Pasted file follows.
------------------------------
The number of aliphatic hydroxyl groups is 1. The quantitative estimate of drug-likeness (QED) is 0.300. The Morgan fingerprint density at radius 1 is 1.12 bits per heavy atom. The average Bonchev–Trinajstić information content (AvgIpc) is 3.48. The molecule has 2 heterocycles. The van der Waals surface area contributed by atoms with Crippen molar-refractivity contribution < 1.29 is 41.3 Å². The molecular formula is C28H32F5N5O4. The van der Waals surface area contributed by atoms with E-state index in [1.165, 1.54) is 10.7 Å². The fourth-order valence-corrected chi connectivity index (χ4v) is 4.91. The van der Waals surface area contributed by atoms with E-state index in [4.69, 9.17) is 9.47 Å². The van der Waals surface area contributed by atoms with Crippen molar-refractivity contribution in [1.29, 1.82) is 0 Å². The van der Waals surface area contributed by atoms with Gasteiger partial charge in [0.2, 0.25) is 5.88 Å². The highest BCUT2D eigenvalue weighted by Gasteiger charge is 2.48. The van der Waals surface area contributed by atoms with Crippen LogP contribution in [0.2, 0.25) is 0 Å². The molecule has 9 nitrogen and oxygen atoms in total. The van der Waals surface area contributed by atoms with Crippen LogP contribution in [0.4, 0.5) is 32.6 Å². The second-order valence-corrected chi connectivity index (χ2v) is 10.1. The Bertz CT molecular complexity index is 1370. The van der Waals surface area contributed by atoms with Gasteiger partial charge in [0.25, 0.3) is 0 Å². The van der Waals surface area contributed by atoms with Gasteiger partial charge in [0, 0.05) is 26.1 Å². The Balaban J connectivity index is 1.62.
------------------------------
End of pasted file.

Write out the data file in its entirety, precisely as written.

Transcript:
The number of aliphatic hydroxyl groups is 1. The quantitative estimate of drug-likeness (QED) is 0.300. The Morgan fingerprint density at radius 1 is 1.12 bits per heavy atom. The average Bonchev–Trinajstić information content (AvgIpc) is 3.48. The molecule has 2 heterocycles. The van der Waals surface area contributed by atoms with Crippen molar-refractivity contribution < 1.29 is 41.3 Å². The molecular formula is C28H32F5N5O4. The van der Waals surface area contributed by atoms with E-state index in [1.165, 1.54) is 10.7 Å². The fourth-order valence-corrected chi connectivity index (χ4v) is 4.91. The van der Waals surface area contributed by atoms with E-state index in [4.69, 9.17) is 9.47 Å². The van der Waals surface area contributed by atoms with Crippen molar-refractivity contribution in [1.29, 1.82) is 0 Å². The van der Waals surface area contributed by atoms with Gasteiger partial charge in [0.2, 0.25) is 5.88 Å². The highest BCUT2D eigenvalue weighted by Gasteiger charge is 2.48. The van der Waals surface area contributed by atoms with Crippen LogP contribution in [0.2, 0.25) is 0 Å². The molecule has 9 nitrogen and oxygen atoms in total. The van der Waals surface area contributed by atoms with Crippen LogP contribution in [0.4, 0.5) is 32.6 Å². The second-order valence-corrected chi connectivity index (χ2v) is 10.1. The Bertz CT molecular complexity index is 1370. The van der Waals surface area contributed by atoms with Gasteiger partial charge in [0.25, 0.3) is 0 Å². The van der Waals surface area contributed by atoms with Gasteiger partial charge in [0, 0.05) is 26.1 Å². The Balaban J connectivity index is 1.62.